Our good buddies at NASA have put out this image showing how much of the U.S. is devoted to turf lawns. Says NASA's Earth Observatory:
The map shows how common lawns are across the country, despite a wide variability of climate and soils. Indeed, the scientists who produced the map estimate that more surface area is devoted to lawns than to any other single irrigated crop in the country. For example, lawns appear to cover more than three times the number of acres that irrigated corn covers.
Just take a look at, Phoenix, Las Vegas, Los Angeles, or any other "desert" town to get a sense of just how important we perceive lawn to be to our way of life. Books such as American Green explore our obsession (albeit a bit pithily, says the New York Times), and magazines such as Forbes estimate that we "Americans spent $25.9 billion on lawn-care and landscape maintenance in 2006, a figure which includes, among other things, professional services and water bills."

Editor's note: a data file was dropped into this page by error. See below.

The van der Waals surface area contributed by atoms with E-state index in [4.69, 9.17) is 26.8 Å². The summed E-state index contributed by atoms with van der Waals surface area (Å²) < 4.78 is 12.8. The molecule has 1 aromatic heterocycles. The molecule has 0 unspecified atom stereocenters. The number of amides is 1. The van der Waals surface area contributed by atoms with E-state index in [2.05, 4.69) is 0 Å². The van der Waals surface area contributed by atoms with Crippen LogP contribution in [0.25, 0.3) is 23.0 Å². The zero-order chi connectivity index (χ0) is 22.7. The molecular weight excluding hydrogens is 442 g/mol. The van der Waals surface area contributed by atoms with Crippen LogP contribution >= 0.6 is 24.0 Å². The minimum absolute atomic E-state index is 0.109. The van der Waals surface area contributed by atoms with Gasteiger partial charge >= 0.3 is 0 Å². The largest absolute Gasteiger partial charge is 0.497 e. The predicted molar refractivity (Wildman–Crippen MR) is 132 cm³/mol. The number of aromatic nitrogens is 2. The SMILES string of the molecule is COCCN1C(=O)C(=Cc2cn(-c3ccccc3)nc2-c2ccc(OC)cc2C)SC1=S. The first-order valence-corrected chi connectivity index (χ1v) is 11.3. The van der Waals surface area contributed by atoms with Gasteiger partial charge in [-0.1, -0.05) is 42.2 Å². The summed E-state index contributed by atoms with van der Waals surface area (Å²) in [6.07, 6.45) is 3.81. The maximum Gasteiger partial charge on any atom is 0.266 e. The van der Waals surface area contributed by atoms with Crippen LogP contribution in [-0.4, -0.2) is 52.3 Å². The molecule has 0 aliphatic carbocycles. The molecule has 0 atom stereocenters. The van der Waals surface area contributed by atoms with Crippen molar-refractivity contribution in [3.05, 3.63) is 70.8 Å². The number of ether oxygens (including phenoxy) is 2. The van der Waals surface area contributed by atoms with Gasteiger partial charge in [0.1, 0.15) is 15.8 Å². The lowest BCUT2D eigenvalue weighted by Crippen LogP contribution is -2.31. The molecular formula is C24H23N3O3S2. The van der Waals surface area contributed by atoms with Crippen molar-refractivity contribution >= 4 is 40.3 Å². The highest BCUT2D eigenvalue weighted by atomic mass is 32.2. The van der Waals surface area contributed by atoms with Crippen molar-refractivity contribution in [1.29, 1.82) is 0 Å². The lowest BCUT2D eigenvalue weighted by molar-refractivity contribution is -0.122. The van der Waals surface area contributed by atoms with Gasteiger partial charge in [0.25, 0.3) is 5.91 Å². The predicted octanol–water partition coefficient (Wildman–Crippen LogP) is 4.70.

That article goes on to mention xeriscaping -- technically, landscaping with plants that can withstand bone-dry conditions, such as the lovely specimens offered by High Country Gardens -- but also notes that local ordinances may actually override common sense, dictating plants of a certain type or lawns of a certain size.
My clients know I believe lawn is good for children and dogs, and not much else. My neighbors despise me because I've let the gratuitous patches of lawn in our front yard die ("it's not brown, it's golden," I remind them) as I await the fall planting season. My readers know I've wrestled with the dilemma of natural vs. artificial turf for my back yard (natural won, in a split and ambiguously ethical decision involving invertebrates). But I still find that most people I talk to for the first time can't let go of their vision of a lush, green lawn. Never mind that we Americans use as much as 19 trillion gallons of water and 2.4 million metric tons of nitrogen-based fertilizer annually to care for our lawns... you've got yours, and I want mine.